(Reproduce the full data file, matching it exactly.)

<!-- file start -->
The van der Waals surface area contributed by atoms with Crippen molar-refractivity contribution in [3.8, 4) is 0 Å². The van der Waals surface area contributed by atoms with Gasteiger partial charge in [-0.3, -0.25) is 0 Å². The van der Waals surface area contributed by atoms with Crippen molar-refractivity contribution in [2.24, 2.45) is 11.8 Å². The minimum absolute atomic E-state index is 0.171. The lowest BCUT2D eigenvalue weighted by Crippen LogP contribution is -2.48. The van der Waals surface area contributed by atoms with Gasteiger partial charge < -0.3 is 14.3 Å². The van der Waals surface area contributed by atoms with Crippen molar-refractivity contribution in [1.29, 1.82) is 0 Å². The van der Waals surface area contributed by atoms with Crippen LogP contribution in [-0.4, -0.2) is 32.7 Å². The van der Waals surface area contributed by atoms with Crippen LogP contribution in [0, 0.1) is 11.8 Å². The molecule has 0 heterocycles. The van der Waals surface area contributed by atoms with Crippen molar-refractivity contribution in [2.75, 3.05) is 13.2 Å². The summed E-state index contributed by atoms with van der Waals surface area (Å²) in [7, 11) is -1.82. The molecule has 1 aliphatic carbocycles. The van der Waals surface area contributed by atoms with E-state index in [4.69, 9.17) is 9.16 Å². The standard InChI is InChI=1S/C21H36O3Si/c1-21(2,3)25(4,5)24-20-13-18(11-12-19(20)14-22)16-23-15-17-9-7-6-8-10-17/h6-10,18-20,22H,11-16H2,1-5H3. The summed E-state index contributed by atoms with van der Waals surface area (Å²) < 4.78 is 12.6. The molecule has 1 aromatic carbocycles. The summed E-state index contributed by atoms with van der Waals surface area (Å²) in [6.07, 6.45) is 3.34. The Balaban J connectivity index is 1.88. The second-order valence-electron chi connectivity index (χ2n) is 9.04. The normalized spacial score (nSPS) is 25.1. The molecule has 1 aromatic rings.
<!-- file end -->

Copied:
The van der Waals surface area contributed by atoms with Crippen molar-refractivity contribution in [3.8, 4) is 0 Å². The van der Waals surface area contributed by atoms with Gasteiger partial charge in [-0.3, -0.25) is 0 Å². The van der Waals surface area contributed by atoms with Crippen molar-refractivity contribution in [2.24, 2.45) is 11.8 Å². The minimum absolute atomic E-state index is 0.171. The lowest BCUT2D eigenvalue weighted by Crippen LogP contribution is -2.48. The van der Waals surface area contributed by atoms with Gasteiger partial charge < -0.3 is 14.3 Å². The van der Waals surface area contributed by atoms with Crippen molar-refractivity contribution in [1.29, 1.82) is 0 Å². The van der Waals surface area contributed by atoms with Crippen LogP contribution in [-0.4, -0.2) is 32.7 Å². The van der Waals surface area contributed by atoms with Crippen LogP contribution in [0, 0.1) is 11.8 Å². The molecule has 0 heterocycles. The van der Waals surface area contributed by atoms with Crippen molar-refractivity contribution in [2.75, 3.05) is 13.2 Å². The summed E-state index contributed by atoms with van der Waals surface area (Å²) in [7, 11) is -1.82. The molecule has 1 aliphatic carbocycles. The van der Waals surface area contributed by atoms with E-state index in [4.69, 9.17) is 9.16 Å². The standard InChI is InChI=1S/C21H36O3Si/c1-21(2,3)25(4,5)24-20-13-18(11-12-19(20)14-22)16-23-15-17-9-7-6-8-10-17/h6-10,18-20,22H,11-16H2,1-5H3. The summed E-state index contributed by atoms with van der Waals surface area (Å²) < 4.78 is 12.6. The molecule has 1 aromatic carbocycles. The summed E-state index contributed by atoms with van der Waals surface area (Å²) in [6.07, 6.45) is 3.34. The Balaban J connectivity index is 1.88. The second-order valence-electron chi connectivity index (χ2n) is 9.04. The normalized spacial score (nSPS) is 25.1. The molecule has 1 aromatic rings.